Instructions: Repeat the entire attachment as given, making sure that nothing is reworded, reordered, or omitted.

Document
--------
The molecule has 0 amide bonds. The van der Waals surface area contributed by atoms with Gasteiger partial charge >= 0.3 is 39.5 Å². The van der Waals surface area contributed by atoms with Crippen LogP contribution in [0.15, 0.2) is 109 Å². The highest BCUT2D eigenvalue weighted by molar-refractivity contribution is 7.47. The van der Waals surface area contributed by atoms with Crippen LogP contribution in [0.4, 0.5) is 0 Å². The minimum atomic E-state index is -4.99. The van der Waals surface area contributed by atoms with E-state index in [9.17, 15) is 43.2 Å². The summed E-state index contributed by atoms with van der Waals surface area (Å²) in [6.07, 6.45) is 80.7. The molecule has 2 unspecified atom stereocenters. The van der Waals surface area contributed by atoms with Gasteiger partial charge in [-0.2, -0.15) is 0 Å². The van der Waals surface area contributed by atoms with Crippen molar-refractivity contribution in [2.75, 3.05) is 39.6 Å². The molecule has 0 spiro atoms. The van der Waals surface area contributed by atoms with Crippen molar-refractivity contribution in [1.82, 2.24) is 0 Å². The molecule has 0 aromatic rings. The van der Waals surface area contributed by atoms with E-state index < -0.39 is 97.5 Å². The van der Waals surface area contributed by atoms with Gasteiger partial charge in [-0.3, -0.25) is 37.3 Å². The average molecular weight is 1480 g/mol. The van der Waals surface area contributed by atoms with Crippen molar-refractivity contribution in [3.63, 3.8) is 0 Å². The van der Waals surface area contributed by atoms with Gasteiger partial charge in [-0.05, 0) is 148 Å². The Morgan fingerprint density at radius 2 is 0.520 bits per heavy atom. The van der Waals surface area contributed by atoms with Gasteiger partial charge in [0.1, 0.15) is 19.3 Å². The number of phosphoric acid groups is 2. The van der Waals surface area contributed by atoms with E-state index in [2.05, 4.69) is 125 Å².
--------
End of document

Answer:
The molecule has 0 amide bonds. The van der Waals surface area contributed by atoms with Gasteiger partial charge >= 0.3 is 39.5 Å². The van der Waals surface area contributed by atoms with Crippen LogP contribution in [0.15, 0.2) is 109 Å². The highest BCUT2D eigenvalue weighted by molar-refractivity contribution is 7.47. The van der Waals surface area contributed by atoms with Crippen LogP contribution in [0.4, 0.5) is 0 Å². The minimum atomic E-state index is -4.99. The van der Waals surface area contributed by atoms with E-state index in [9.17, 15) is 43.2 Å². The summed E-state index contributed by atoms with van der Waals surface area (Å²) in [6.07, 6.45) is 80.7. The molecule has 2 unspecified atom stereocenters. The van der Waals surface area contributed by atoms with Gasteiger partial charge in [-0.2, -0.15) is 0 Å². The van der Waals surface area contributed by atoms with Crippen molar-refractivity contribution in [2.75, 3.05) is 39.6 Å². The molecule has 0 spiro atoms. The van der Waals surface area contributed by atoms with Crippen molar-refractivity contribution in [1.82, 2.24) is 0 Å². The molecule has 0 aromatic rings. The van der Waals surface area contributed by atoms with E-state index < -0.39 is 97.5 Å². The van der Waals surface area contributed by atoms with Gasteiger partial charge in [-0.3, -0.25) is 37.3 Å². The average molecular weight is 1480 g/mol. The van der Waals surface area contributed by atoms with Crippen molar-refractivity contribution in [3.63, 3.8) is 0 Å². The van der Waals surface area contributed by atoms with Gasteiger partial charge in [-0.05, 0) is 148 Å². The Morgan fingerprint density at radius 2 is 0.520 bits per heavy atom. The van der Waals surface area contributed by atoms with Gasteiger partial charge in [0.1, 0.15) is 19.3 Å². The number of phosphoric acid groups is 2. The van der Waals surface area contributed by atoms with E-state index in [2.05, 4.69) is 125 Å².